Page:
Dot Gain refers to the action of halftone dots printing larger on the final substrate than on the transfer plates.
If the stock you are using is absorbent and the inks are liquid (as opposed to wax or toner) then the ink will "wick" into the paper as it is applied. This makes the dots fuzzier and larger and results in lower contrast and a reduction in detail.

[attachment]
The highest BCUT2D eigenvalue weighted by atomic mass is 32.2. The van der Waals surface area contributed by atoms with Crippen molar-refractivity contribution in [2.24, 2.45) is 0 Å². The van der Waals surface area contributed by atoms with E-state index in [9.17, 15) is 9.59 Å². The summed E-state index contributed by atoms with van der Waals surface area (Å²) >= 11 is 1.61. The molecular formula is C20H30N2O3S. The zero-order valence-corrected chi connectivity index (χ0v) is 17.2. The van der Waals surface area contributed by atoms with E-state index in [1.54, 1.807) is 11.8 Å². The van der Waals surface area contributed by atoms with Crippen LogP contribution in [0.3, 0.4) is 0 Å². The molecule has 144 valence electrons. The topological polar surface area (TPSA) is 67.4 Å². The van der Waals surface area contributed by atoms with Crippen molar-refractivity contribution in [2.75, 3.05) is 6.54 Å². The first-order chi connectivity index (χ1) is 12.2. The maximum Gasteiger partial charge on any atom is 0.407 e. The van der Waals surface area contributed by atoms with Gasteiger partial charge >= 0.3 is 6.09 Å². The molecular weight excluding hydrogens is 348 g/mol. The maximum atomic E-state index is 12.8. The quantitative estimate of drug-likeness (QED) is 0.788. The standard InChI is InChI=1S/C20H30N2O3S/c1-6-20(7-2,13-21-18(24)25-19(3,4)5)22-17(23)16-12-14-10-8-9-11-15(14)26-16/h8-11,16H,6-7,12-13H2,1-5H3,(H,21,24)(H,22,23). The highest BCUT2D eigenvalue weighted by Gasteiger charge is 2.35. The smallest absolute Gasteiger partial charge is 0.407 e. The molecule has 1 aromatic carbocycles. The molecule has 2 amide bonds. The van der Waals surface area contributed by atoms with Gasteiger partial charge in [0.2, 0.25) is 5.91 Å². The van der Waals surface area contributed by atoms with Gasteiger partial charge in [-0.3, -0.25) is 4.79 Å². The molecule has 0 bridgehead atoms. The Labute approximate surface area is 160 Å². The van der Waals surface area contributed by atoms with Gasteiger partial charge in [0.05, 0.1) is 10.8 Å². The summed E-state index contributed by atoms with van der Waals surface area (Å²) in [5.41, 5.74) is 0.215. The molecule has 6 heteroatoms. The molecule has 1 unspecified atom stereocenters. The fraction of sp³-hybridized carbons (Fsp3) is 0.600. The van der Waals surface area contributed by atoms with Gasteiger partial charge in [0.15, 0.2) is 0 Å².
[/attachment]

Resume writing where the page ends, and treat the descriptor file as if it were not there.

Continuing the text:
For example, if you print a 10% cyan square on the page and then take a reading of the square with a densitometer, you may find that it is in fact a 15% cyan square. This means your printer or press has a 5% dot gain.
What do I do about it? A printer profile should automatically take dot gain into consideration and compensate for it. This is yet another reason to profile for every paper stock used, as each one will affect ink differently.